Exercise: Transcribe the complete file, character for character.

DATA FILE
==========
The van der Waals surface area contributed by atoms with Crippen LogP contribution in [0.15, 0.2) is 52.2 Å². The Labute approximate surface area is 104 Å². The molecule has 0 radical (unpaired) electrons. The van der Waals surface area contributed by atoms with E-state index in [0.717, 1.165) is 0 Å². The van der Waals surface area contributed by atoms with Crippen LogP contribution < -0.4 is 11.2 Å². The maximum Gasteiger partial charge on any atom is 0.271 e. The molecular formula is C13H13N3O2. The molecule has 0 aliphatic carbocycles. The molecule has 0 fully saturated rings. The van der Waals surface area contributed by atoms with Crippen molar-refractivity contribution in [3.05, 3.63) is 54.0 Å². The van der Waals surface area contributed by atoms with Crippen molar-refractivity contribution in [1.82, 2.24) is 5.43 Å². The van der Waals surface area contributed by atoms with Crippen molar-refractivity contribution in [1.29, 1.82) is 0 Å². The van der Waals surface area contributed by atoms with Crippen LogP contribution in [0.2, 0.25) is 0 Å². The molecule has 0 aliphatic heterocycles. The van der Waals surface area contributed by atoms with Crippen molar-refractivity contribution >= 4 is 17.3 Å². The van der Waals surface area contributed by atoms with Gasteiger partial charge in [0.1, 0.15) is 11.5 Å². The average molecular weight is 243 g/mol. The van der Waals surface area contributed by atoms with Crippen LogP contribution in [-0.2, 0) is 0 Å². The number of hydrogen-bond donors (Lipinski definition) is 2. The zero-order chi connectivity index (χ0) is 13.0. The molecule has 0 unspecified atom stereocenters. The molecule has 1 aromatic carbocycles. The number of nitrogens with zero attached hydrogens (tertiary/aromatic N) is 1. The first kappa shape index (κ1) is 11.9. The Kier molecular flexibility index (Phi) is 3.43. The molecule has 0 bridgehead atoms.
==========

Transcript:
The van der Waals surface area contributed by atoms with Crippen LogP contribution in [0.15, 0.2) is 52.2 Å². The Labute approximate surface area is 104 Å². The molecule has 0 radical (unpaired) electrons. The van der Waals surface area contributed by atoms with E-state index in [0.717, 1.165) is 0 Å². The van der Waals surface area contributed by atoms with Crippen LogP contribution < -0.4 is 11.2 Å². The maximum Gasteiger partial charge on any atom is 0.271 e. The molecular formula is C13H13N3O2. The molecule has 0 aliphatic carbocycles. The molecule has 0 fully saturated rings. The van der Waals surface area contributed by atoms with Crippen molar-refractivity contribution in [3.05, 3.63) is 54.0 Å². The van der Waals surface area contributed by atoms with Crippen molar-refractivity contribution in [1.82, 2.24) is 5.43 Å². The van der Waals surface area contributed by atoms with Crippen molar-refractivity contribution in [1.29, 1.82) is 0 Å². The van der Waals surface area contributed by atoms with Crippen LogP contribution in [0.2, 0.25) is 0 Å². The molecule has 0 aliphatic heterocycles. The van der Waals surface area contributed by atoms with Crippen molar-refractivity contribution >= 4 is 17.3 Å². The van der Waals surface area contributed by atoms with Gasteiger partial charge in [0.1, 0.15) is 11.5 Å². The average molecular weight is 243 g/mol. The van der Waals surface area contributed by atoms with Crippen LogP contribution in [-0.2, 0) is 0 Å². The number of hydrogen-bond donors (Lipinski definition) is 2. The zero-order chi connectivity index (χ0) is 13.0. The molecule has 0 unspecified atom stereocenters. The molecule has 1 aromatic carbocycles. The number of nitrogens with zero attached hydrogens (tertiary/aromatic N) is 1. The first kappa shape index (κ1) is 11.9. The Kier molecular flexibility index (Phi) is 3.43. The molecule has 0 bridgehead atoms.